Rootology's Environmental Wellness Challenge

For thousands of years we have evolved to live in direct daily contact with the rest of nature. The forests, streams and savannahs were essential to our basic survival. But in the last few centuries, people in industrial societies have moved farther and farther away from that natural source of good health, with disastrous results.

Environmental well-being includes trying to live in harmony with the Earth by understanding the impact of your interaction with nature and your personal environment, and taking action to protect the world around you. By leading  a lifestyle that is respectful to our environment and minimizes any harm done to it is a critical part of environmental wellness. It can protect you from environmental hazards and minimizing the negative impact of your behavior on the environment.

Examples of environmental threats include air pollution, ultraviolet radiation in the sunlight, chemicals, noise, water pollution, and second-hand smoke. These are just a few of the ways we can tap the restorative powers of nature...

Rootology's Environmental Wellness Challenge:

  • Ride your bike, walk or take public transportation instead of driving.
  • Recycle and compost.
  • Plant and tend a garden.
  • Use natural cleaning products.
  • Remove clutter from your home or office.
  • Volunteer time to a worthy cause.



  • Buzzell, Linda. "Have You Taken Your Vitamin 'N' Today?" The Huffington Post., 23 Aug. 2010. Web. 02 Apr. 2014.
  • "Mind Body Wellness Challenge." Wellness Challenge: Environmental Wellness. N.p., n.d. Web. 01 Apr. 2014.
  • "University of California, Riverside." Wellness: Environmental Wellness. N.p., n.d. Web. 01 Apr. 2014. 
Plan Ahead: Spring Gardening

April is here! In case you haven’t heard it before… April’s showers brings May’s flowers! This is the perfect time to get re-acquainted with nature. Get outdoors, enjoy the fresh air, and do a little gardening — it’s the best therapy on earth!

Now in some areas, April brings the first signs of winter's end; in others, it's the gateway to hot, summery weather. But in most climates, it's the magical month when gardens start to come to life. And if the weather cooperates, it's a time to plant, water everything and take care of the lawn.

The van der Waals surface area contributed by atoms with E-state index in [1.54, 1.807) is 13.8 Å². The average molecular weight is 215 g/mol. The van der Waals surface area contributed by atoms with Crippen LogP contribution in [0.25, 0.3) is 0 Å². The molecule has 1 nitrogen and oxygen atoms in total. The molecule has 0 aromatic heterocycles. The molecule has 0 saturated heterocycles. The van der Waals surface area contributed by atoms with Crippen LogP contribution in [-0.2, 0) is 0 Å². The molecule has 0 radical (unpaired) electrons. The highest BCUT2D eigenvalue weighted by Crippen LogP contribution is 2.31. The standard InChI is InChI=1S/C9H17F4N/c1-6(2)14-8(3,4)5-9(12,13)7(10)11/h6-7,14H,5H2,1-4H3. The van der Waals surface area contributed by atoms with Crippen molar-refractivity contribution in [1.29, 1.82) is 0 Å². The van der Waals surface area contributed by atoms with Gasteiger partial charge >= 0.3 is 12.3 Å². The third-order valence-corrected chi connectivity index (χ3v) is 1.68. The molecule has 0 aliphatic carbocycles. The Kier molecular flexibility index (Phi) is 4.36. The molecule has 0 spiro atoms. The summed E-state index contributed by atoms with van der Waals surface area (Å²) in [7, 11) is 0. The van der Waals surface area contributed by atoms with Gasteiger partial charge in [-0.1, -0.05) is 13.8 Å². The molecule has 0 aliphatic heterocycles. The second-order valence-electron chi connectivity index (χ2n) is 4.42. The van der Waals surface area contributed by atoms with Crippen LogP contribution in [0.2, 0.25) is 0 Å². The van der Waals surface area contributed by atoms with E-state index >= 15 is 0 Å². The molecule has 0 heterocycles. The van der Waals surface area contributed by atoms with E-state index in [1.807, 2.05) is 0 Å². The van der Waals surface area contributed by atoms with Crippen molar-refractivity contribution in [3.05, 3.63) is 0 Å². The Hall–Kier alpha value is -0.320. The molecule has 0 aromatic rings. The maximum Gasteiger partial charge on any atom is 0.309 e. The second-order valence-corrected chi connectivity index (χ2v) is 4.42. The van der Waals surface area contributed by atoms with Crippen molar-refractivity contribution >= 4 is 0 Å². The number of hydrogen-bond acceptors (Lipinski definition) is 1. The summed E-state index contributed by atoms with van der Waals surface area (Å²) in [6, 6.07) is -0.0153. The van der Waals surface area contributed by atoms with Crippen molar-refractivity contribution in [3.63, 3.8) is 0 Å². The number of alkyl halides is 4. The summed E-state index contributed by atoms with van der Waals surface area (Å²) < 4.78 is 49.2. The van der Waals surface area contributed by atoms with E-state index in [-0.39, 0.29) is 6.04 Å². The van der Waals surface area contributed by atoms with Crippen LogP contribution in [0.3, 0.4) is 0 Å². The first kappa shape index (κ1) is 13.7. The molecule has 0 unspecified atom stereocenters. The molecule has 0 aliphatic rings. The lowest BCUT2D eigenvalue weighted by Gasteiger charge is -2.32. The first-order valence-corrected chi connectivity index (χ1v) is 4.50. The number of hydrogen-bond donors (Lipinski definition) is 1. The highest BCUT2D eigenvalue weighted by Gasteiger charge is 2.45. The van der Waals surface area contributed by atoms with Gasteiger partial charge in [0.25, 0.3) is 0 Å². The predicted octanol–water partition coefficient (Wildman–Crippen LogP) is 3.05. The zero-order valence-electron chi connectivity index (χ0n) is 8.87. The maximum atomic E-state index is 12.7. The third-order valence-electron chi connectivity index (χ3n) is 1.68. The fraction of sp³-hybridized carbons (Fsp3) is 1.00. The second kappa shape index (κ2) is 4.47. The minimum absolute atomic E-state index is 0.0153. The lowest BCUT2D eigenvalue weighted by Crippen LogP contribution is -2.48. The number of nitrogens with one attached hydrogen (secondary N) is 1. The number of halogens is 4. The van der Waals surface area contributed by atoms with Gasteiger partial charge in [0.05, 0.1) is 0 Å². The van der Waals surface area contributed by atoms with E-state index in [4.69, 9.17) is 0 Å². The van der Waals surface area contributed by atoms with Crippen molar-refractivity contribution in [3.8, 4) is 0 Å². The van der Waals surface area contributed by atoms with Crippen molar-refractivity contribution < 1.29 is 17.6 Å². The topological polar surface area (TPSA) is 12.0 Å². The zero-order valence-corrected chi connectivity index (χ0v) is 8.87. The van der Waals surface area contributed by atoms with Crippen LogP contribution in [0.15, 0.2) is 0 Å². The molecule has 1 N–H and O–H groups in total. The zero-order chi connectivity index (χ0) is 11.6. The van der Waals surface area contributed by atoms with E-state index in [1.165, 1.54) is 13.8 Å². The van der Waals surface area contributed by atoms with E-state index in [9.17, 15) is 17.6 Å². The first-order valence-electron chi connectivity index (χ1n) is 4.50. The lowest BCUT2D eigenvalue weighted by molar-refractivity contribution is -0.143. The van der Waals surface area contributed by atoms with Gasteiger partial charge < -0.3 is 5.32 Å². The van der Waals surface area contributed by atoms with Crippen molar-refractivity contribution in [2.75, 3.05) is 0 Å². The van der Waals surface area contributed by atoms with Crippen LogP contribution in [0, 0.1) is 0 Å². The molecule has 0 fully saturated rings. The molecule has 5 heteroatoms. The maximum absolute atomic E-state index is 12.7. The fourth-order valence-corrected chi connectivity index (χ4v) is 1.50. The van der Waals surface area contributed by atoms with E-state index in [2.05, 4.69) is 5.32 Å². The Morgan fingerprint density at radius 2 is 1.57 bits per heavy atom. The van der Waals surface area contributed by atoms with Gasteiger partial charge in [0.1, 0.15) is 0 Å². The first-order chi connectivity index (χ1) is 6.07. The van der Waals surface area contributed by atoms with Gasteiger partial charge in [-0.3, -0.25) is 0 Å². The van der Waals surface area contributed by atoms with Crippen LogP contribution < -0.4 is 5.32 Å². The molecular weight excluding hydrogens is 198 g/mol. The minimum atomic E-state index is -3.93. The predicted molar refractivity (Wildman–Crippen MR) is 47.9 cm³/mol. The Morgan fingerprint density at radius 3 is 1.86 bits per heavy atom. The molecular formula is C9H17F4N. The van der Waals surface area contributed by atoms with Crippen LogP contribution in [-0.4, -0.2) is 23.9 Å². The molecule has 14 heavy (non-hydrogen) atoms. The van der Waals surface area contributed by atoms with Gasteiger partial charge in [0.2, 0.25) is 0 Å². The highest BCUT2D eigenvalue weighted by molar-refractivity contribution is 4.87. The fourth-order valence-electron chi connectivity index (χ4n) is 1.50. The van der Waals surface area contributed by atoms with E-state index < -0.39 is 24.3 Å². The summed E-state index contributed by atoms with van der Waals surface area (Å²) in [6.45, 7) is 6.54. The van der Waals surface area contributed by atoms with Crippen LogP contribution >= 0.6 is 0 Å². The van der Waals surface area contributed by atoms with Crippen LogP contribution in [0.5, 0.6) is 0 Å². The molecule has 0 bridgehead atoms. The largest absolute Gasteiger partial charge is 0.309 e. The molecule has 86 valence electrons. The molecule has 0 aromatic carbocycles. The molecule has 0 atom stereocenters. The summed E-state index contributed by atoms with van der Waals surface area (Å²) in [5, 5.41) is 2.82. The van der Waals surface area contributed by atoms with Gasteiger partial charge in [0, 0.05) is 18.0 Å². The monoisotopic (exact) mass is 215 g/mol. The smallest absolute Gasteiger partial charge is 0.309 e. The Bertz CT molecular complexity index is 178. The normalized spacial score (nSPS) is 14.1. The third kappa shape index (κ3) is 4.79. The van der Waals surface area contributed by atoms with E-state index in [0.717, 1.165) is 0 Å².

Remember to adjust gardening tips to fit your own growing season — but most important of all, wait until the last frost to put tender plants in the ground. Step outside and soak in the sights of the season with our friendly reminders on how to get started!

Plan Ahead Choose planting areas based on exposure to sun, shade, wind and distance from water source. Take a Soil Test and check soil pH with a home soil- test kit, taking several samples from different planting areas for an accurate reading. Enrich soil as necessary.

Watering — Don't let your garden dry out before it even hits full stride. Get into the rhythm of watering regularly early in the season to ensure happy, healthy plants.

Vegetables — In most areas, April is the real start of the outdoor vegetable garden, especially perennials such as asparagus, although it's probably still not warm enough to plant heat-loving crops such as tomatoes, cucumbers and squash.

Pests — Don't let pests enjoy the fruits — or vegetables for that matter — of your gardening labors. Take precautions early and throughout the growing season to keep your plants healthy and edible.

Weeds Get the jump on weeds by applying a pre-emergent weed killer to beds and borders. Put it down in early April for best results. It works by preventing seeds from germinating, so don't apply anywhere you're planting seeds.

So, Spring doesn’t just mean reorganizing your house, it means re-energizing your soul. Don’t forget to stop and smell the roses today!



  • Anderson, Sally. "April Gardening Checklist." MSN Real Estate. N.p., n.d. Web. 01 Apr. 2014.
  • "Gardener's Check List for April." Organic Gardening. N.p., n.d. Web. 01 Apr. 2014.
  • "Spring Gardening Tips." Martha Stewart. N.p., n.d. Web. 01 Apr. 2014.
5 Spring Break Tips for Families

We may have marked off the first day of spring on the calendar last week but for those of us in the Northeast or Midwest or Mid Atlantic or okay, let's face it, most of the U.S., it still looks and feels like winter. For parents, this year has been especially harsh, with kids locked in the house and unable to play outside on most days because of frigid, often dangerous conditions outside. Luckily, school spring break vacation is over the next six weeks!